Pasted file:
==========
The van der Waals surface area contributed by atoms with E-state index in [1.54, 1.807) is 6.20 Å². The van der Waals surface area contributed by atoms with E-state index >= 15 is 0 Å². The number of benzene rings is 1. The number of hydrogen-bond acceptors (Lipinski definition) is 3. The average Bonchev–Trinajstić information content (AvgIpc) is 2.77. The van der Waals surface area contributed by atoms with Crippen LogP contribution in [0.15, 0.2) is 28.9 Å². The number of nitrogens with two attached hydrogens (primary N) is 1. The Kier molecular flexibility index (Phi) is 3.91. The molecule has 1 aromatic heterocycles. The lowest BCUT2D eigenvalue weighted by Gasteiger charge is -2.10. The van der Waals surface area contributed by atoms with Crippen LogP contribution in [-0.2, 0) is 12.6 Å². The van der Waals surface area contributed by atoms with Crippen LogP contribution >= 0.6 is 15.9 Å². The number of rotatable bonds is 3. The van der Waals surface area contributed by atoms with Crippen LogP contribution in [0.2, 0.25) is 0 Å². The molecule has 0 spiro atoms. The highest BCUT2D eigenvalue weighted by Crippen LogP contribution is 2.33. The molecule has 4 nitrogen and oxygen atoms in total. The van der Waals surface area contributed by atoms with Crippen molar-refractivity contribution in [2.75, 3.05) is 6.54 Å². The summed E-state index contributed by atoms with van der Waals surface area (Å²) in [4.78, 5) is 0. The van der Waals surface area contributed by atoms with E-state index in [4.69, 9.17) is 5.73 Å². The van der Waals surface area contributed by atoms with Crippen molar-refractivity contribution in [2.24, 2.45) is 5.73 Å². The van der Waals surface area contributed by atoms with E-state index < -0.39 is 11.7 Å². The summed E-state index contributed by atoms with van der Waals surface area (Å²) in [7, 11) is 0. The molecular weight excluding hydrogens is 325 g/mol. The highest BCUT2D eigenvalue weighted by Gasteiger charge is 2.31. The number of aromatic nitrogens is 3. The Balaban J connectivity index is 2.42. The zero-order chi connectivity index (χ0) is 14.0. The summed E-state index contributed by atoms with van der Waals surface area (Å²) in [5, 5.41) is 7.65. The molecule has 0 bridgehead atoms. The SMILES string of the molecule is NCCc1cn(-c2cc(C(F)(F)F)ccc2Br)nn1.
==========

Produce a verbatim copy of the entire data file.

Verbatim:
The van der Waals surface area contributed by atoms with E-state index in [1.54, 1.807) is 6.20 Å². The van der Waals surface area contributed by atoms with E-state index >= 15 is 0 Å². The number of benzene rings is 1. The number of hydrogen-bond acceptors (Lipinski definition) is 3. The average Bonchev–Trinajstić information content (AvgIpc) is 2.77. The van der Waals surface area contributed by atoms with Crippen LogP contribution in [0.15, 0.2) is 28.9 Å². The number of nitrogens with two attached hydrogens (primary N) is 1. The Kier molecular flexibility index (Phi) is 3.91. The molecule has 1 aromatic heterocycles. The lowest BCUT2D eigenvalue weighted by Gasteiger charge is -2.10. The van der Waals surface area contributed by atoms with Crippen LogP contribution in [-0.2, 0) is 12.6 Å². The van der Waals surface area contributed by atoms with Crippen LogP contribution >= 0.6 is 15.9 Å². The number of rotatable bonds is 3. The van der Waals surface area contributed by atoms with Crippen LogP contribution in [0.2, 0.25) is 0 Å². The molecule has 0 spiro atoms. The highest BCUT2D eigenvalue weighted by Crippen LogP contribution is 2.33. The molecule has 4 nitrogen and oxygen atoms in total. The van der Waals surface area contributed by atoms with Crippen molar-refractivity contribution in [2.75, 3.05) is 6.54 Å². The summed E-state index contributed by atoms with van der Waals surface area (Å²) in [4.78, 5) is 0. The van der Waals surface area contributed by atoms with E-state index in [4.69, 9.17) is 5.73 Å². The van der Waals surface area contributed by atoms with Crippen molar-refractivity contribution in [2.24, 2.45) is 5.73 Å². The van der Waals surface area contributed by atoms with E-state index < -0.39 is 11.7 Å². The summed E-state index contributed by atoms with van der Waals surface area (Å²) in [7, 11) is 0. The molecular weight excluding hydrogens is 325 g/mol. The highest BCUT2D eigenvalue weighted by Gasteiger charge is 2.31. The number of aromatic nitrogens is 3. The Balaban J connectivity index is 2.42. The zero-order chi connectivity index (χ0) is 14.0. The summed E-state index contributed by atoms with van der Waals surface area (Å²) in [5, 5.41) is 7.65. The molecule has 0 bridgehead atoms. The SMILES string of the molecule is NCCc1cn(-c2cc(C(F)(F)F)ccc2Br)nn1.